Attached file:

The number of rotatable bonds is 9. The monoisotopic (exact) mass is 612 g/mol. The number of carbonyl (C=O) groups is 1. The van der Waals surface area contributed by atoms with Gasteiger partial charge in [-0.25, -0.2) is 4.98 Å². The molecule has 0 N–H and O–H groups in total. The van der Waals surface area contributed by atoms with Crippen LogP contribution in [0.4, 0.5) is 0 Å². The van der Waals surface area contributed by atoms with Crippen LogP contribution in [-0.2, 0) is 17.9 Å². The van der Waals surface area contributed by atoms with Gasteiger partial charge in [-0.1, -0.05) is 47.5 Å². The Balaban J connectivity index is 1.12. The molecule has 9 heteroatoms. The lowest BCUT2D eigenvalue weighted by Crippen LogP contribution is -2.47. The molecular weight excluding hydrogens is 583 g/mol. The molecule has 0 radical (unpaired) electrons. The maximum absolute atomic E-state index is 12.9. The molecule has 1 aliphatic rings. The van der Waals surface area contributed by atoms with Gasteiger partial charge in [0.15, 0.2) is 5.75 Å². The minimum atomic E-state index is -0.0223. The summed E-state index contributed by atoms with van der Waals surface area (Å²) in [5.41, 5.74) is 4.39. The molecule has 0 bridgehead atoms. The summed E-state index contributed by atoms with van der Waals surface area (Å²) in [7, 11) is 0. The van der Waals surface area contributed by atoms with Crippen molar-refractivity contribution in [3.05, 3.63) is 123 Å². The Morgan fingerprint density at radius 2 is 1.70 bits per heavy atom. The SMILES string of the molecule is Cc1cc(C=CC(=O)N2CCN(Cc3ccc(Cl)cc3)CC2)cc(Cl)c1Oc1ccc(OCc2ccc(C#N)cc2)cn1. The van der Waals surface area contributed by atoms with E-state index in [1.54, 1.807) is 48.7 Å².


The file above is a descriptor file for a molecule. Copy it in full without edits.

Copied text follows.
The number of rotatable bonds is 9. The monoisotopic (exact) mass is 612 g/mol. The number of carbonyl (C=O) groups is 1. The van der Waals surface area contributed by atoms with Gasteiger partial charge in [-0.25, -0.2) is 4.98 Å². The molecule has 0 N–H and O–H groups in total. The van der Waals surface area contributed by atoms with Crippen LogP contribution in [0.4, 0.5) is 0 Å². The van der Waals surface area contributed by atoms with Crippen LogP contribution in [-0.2, 0) is 17.9 Å². The van der Waals surface area contributed by atoms with Gasteiger partial charge in [-0.1, -0.05) is 47.5 Å². The Balaban J connectivity index is 1.12. The molecule has 9 heteroatoms. The lowest BCUT2D eigenvalue weighted by Crippen LogP contribution is -2.47. The molecular weight excluding hydrogens is 583 g/mol. The molecule has 0 radical (unpaired) electrons. The maximum absolute atomic E-state index is 12.9. The molecule has 1 aliphatic rings. The van der Waals surface area contributed by atoms with Gasteiger partial charge in [0.15, 0.2) is 5.75 Å². The minimum atomic E-state index is -0.0223. The summed E-state index contributed by atoms with van der Waals surface area (Å²) in [5.41, 5.74) is 4.39. The molecule has 0 bridgehead atoms. The summed E-state index contributed by atoms with van der Waals surface area (Å²) in [7, 11) is 0. The van der Waals surface area contributed by atoms with Crippen molar-refractivity contribution in [3.05, 3.63) is 123 Å². The Morgan fingerprint density at radius 2 is 1.70 bits per heavy atom. The SMILES string of the molecule is Cc1cc(C=CC(=O)N2CCN(Cc3ccc(Cl)cc3)CC2)cc(Cl)c1Oc1ccc(OCc2ccc(C#N)cc2)cn1. The van der Waals surface area contributed by atoms with E-state index in [1.54, 1.807) is 48.7 Å².